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What is the metaverse and why is it so controversial?
Out of seemingly nowhere, the metaverse has simultaneously become a subject of excitement and controversy over the past few months. While companies like Facebook (or Meta) and Microsoft predict that the metaverse will someday replace the internet, critics argue it’s a marketing gimmick that won’t ever see the light of day. So in this article, let’s explore what the metaverse is, how it could affect our lives in the future, and why it’s such a controversial subject today.
What is the metaverse?
The metaverse is best described as an amalgamation of virtual reality (VR) or augmented reality (AR) and 3D digital worlds. The basic idea is to introduce a sense of presence to the internet — think 3D avatars and synchronized virtual spaces that everyone can share. You could visit a friend’s virtual house in the metaverse using a VR headset, for example, or attend digital concerts and conferences with augmented reality glasses.
To hear Microsoft CEO Satya Nadella say it, his vision of the metaverse isn’t too far off from the way today’s video games work. In an interview with the Financial Times, he said,
Metaverse is essentially about creating games. It is about being able to put people, places, things [in] a physics engine and then having all the people, places, things in the physics engine relate to each other. You and I will be sitting on a conference room table soon with either our avatars or our holograms or even 2D surfaces with surround audio.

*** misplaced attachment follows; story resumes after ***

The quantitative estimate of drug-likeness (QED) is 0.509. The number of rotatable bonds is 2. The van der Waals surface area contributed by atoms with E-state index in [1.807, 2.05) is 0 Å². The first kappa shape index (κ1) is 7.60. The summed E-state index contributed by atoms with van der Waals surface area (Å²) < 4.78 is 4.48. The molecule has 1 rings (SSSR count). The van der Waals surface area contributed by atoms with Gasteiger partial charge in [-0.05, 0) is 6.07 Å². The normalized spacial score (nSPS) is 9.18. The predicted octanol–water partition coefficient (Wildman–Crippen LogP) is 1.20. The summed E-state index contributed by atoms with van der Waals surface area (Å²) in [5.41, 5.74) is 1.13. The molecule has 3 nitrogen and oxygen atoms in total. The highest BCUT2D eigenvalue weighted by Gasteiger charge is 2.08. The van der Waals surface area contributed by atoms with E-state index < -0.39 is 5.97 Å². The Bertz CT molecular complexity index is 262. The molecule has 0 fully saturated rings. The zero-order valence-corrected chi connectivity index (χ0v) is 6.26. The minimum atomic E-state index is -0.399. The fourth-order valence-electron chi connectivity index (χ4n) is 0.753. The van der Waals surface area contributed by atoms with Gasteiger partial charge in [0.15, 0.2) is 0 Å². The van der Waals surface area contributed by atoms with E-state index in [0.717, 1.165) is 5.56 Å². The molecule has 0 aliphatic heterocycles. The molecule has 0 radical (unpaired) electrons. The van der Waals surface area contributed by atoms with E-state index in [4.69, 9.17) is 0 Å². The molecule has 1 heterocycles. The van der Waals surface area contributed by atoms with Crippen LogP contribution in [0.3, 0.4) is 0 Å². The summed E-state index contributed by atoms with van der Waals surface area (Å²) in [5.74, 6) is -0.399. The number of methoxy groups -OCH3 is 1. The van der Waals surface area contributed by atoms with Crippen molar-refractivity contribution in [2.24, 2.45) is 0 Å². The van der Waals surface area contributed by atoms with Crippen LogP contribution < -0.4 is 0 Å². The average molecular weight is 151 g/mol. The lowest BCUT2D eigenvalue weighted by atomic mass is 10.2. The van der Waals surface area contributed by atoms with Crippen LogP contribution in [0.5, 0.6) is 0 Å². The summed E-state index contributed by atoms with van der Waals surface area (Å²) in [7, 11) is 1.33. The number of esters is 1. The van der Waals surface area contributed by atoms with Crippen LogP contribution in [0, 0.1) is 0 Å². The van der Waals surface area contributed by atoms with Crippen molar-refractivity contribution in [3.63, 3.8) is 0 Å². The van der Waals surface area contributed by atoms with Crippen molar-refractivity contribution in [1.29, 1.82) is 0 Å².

Several major tech companies have hopped on the metaverse bandwagon by now, sometimes with varying visions. Social media companies like Facebook are among the loudest proponents today, claiming that the technology will revolutionize the way many of us socialize by the end of this decade. The company even changed its name to Meta to reflect its commitment to the metaverse.
Escapism and building social experiences aren’t the only goals of the metaverse, though. Microsoft believes that the metaverse could make remote work more personal through Microsoft Teams. Video game developers such as Epic Games, meanwhile, hope to create unique worlds beyond what’s possible in the real world. Finally, supporters of decentralized technologies claim that it could enable digital ownership and entire virtual economies.
Does the metaverse exist? When will it arrive?
It’s fair to assume that we’re a few years off from the metaverse most marketing materials promise us, even though some of the basic building blocks already exist today. Even though VR headsets have become relatively affordable over the past few years, they’re still rather niche in the grand scheme of things. Augmented reality hardware like Ray-Ban’s Stories spectacles, meanwhile, have yet to reach technological maturity, let alone affordability and mass appeal.
The metaverse is still a long way off from mass adoption. However, early adopters can participate in smaller-scale experiences right away.